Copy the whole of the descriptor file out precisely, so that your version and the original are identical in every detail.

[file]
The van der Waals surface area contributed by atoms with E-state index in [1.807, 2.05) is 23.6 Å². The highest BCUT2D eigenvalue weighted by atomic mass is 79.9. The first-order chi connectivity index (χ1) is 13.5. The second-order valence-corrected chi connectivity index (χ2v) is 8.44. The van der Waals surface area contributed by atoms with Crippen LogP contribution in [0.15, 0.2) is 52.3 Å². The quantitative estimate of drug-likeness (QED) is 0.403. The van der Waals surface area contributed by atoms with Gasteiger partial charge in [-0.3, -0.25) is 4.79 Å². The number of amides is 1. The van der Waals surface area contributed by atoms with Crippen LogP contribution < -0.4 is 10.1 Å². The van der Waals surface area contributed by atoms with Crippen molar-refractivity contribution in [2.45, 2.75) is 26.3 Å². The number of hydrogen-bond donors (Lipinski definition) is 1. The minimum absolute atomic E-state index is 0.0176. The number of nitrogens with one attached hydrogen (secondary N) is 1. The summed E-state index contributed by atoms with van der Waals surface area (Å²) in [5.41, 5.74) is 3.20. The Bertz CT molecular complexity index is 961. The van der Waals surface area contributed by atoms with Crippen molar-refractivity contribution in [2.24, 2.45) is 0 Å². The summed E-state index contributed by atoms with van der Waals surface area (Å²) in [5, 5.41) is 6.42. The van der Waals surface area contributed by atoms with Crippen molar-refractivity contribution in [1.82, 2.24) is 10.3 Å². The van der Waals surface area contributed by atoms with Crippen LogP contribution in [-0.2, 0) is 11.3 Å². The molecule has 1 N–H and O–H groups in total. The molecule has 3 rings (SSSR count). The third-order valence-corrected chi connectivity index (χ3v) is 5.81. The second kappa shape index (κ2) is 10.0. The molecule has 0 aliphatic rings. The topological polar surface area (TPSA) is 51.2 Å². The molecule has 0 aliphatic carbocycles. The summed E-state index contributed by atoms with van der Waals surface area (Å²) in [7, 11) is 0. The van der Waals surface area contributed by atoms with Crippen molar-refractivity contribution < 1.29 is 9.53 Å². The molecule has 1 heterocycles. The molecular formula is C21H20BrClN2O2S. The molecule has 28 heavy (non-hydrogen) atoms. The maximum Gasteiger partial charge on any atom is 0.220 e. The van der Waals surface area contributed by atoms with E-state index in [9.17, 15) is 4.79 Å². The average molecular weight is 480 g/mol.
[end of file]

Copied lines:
The van der Waals surface area contributed by atoms with E-state index in [1.807, 2.05) is 23.6 Å². The highest BCUT2D eigenvalue weighted by atomic mass is 79.9. The first-order chi connectivity index (χ1) is 13.5. The second-order valence-corrected chi connectivity index (χ2v) is 8.44. The van der Waals surface area contributed by atoms with Crippen LogP contribution in [0.15, 0.2) is 52.3 Å². The quantitative estimate of drug-likeness (QED) is 0.403. The van der Waals surface area contributed by atoms with Gasteiger partial charge in [-0.3, -0.25) is 4.79 Å². The number of amides is 1. The van der Waals surface area contributed by atoms with Crippen LogP contribution < -0.4 is 10.1 Å². The van der Waals surface area contributed by atoms with Crippen molar-refractivity contribution in [2.45, 2.75) is 26.3 Å². The number of hydrogen-bond donors (Lipinski definition) is 1. The minimum absolute atomic E-state index is 0.0176. The number of nitrogens with one attached hydrogen (secondary N) is 1. The summed E-state index contributed by atoms with van der Waals surface area (Å²) in [5.41, 5.74) is 3.20. The Bertz CT molecular complexity index is 961. The van der Waals surface area contributed by atoms with Crippen molar-refractivity contribution in [2.24, 2.45) is 0 Å². The summed E-state index contributed by atoms with van der Waals surface area (Å²) in [5, 5.41) is 6.42. The van der Waals surface area contributed by atoms with Crippen molar-refractivity contribution in [1.82, 2.24) is 10.3 Å². The van der Waals surface area contributed by atoms with Crippen LogP contribution in [-0.2, 0) is 11.3 Å². The molecule has 1 N–H and O–H groups in total. The molecule has 3 rings (SSSR count). The third-order valence-corrected chi connectivity index (χ3v) is 5.81. The second kappa shape index (κ2) is 10.0. The molecule has 0 aliphatic rings. The topological polar surface area (TPSA) is 51.2 Å². The molecule has 0 aliphatic carbocycles. The summed E-state index contributed by atoms with van der Waals surface area (Å²) in [7, 11) is 0. The van der Waals surface area contributed by atoms with Crippen molar-refractivity contribution < 1.29 is 9.53 Å². The molecule has 1 heterocycles. The molecular formula is C21H20BrClN2O2S. The molecule has 28 heavy (non-hydrogen) atoms. The maximum Gasteiger partial charge on any atom is 0.220 e. The van der Waals surface area contributed by atoms with E-state index in [9.17, 15) is 4.79 Å². The average molecular weight is 480 g/mol.